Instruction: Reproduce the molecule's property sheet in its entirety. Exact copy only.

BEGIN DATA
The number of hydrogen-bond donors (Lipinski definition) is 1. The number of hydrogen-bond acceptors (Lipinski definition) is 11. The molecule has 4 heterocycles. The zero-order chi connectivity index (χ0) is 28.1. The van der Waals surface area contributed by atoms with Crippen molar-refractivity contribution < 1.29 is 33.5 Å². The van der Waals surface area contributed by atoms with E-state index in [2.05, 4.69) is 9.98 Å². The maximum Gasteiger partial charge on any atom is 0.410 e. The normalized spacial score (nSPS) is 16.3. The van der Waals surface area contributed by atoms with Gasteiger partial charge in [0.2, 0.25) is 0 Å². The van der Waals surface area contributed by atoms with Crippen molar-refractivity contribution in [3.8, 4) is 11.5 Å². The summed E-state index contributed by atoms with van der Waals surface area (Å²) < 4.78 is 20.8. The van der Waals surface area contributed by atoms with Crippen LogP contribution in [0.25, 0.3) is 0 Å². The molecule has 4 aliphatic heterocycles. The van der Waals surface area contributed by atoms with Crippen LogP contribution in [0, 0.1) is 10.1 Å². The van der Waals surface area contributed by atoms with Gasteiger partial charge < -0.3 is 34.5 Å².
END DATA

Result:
The number of hydrogen-bond donors (Lipinski definition) is 1. The number of hydrogen-bond acceptors (Lipinski definition) is 11. The molecule has 4 heterocycles. The zero-order chi connectivity index (χ0) is 28.1. The van der Waals surface area contributed by atoms with Crippen molar-refractivity contribution < 1.29 is 33.5 Å². The van der Waals surface area contributed by atoms with E-state index in [2.05, 4.69) is 9.98 Å². The maximum Gasteiger partial charge on any atom is 0.410 e. The normalized spacial score (nSPS) is 16.3. The van der Waals surface area contributed by atoms with Gasteiger partial charge in [0.2, 0.25) is 0 Å². The van der Waals surface area contributed by atoms with Crippen molar-refractivity contribution in [3.8, 4) is 11.5 Å². The summed E-state index contributed by atoms with van der Waals surface area (Å²) < 4.78 is 20.8. The van der Waals surface area contributed by atoms with Crippen LogP contribution in [0.25, 0.3) is 0 Å². The molecule has 4 aliphatic heterocycles. The van der Waals surface area contributed by atoms with Crippen LogP contribution in [0, 0.1) is 10.1 Å². The van der Waals surface area contributed by atoms with Gasteiger partial charge < -0.3 is 34.5 Å².